|Friday, June 13, 1997 :: History :: 9772 Views ::
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William J. Howard was born in St Paul, Minnesota on October 29, 1857 to Andrew Howard (b. 1828) and Mary Ryan Howard, (b. 1832). Both of William's parents were born in Ireland and immigrated to Minnesota where five more children were born in addition to William; these were Andrew, Matthew, James, Mary, and John.
Little is known of William Howard's early years except for a few items in the 1860 St. Paul census which listed his father as a leather merchant. Andrew Howard evidentially had some experience in curing and tanning hides and turning them into leather goods for sale. Andrew and his son, William would prove to be as restless as the American West of their time.
Taking Horace Greeley's maxim to heart ("Go west, young man!") Andrew, William and brother Matthew went west to California in the early 1870s hoping to make their fortune through the skill with hides and leathers that was passed down to the new generation. There is evidence that Mrs. Howard followed the men to California, as William's daughter Loretta Howard (1884- stated in a biographical sketch Of her father by stating that Andrew and Mary Howard were "from County Wicklen, Ireland," and had lived in Alameda, California after the children were born in Minnesota.
Another interesting tidbit in the Howard's California sojourn was how they traveled west. While the sons traveled overland by rail, stagecoach or horse, the father is said to have taken the long route down the Mississippi, across the Gulf of Mexico, overland to the Pacific, and then by boat north to California. The Howards efforts on the west coast would not be nearly as successful as their later endeavors back east, and this lack of fortune provided the impetus for a coast to coast move.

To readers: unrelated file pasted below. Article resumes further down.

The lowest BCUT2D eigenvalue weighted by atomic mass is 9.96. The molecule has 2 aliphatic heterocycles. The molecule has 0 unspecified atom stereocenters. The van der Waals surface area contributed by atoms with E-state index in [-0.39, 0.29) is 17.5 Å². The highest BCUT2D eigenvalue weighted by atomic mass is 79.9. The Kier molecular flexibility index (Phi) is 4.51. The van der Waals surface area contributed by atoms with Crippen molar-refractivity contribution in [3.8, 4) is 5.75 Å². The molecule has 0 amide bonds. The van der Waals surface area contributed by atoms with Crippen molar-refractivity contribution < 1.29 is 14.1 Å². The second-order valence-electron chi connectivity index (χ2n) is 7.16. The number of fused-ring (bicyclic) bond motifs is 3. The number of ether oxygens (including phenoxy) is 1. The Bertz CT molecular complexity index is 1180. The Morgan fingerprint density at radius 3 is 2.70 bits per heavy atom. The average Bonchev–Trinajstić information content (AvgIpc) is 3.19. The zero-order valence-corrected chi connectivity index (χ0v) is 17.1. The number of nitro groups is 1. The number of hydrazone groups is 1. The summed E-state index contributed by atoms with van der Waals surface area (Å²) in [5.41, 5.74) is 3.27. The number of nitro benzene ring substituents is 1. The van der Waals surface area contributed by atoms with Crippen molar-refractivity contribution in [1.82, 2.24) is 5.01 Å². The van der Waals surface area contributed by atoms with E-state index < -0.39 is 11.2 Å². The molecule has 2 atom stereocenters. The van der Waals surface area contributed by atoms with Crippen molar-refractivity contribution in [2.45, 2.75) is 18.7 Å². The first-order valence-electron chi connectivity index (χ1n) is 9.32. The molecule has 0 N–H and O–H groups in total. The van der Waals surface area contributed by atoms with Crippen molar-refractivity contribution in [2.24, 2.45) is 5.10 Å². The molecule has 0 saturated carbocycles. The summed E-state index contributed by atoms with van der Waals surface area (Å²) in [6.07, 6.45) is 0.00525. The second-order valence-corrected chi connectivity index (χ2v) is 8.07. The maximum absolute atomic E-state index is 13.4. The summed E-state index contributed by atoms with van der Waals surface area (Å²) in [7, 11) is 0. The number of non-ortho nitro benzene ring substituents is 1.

The exact date the Howards moved from California to the east is unknown, but it was sometime in the late 1870s. William's death certificate lists him as a 40-year resident of New York City at the time of his death on August 5, 1919.
William Howard married Theresa McGrover in Yonkers, N. Y on January 1, 1883. The bride had been born in Brooklyn in 1861. Her parents were Richard McGrover and Esther Costello. Over the next eleven years William and Theresa Howard would have five children: Loretta (1884-1963), Gertrude (1886-1964), Elizabeth (1888-1970), William 1. (1890-1976), and Genevieve (1894-1963). William was not the only Howard to go west and then east. His brother Matthew worked in the leather manufacturing firm of Howard and McDermott in New York in the late 1880s. Matthew developed the process of Pebble Goat Kid, also called Morocco Tanning. The leather business proved more lucrative in New York than in California. In the 1890s Howard and McDermott had offices in Manhattan and factories in Brooklyn. This success enabled Matthew Howard to send his three daughters to college as the 20th century dawned.
William Howard joined his brother's firm in the late 1880s, increasing his knowledge of hides and the leather business. He left the firm to dabble in his own endeavors: in 1897 he purchased up to 37 acres of marsh land west of Hawtree Creek, upon which he planned to breed Angora goats that he was about to import from Mexico.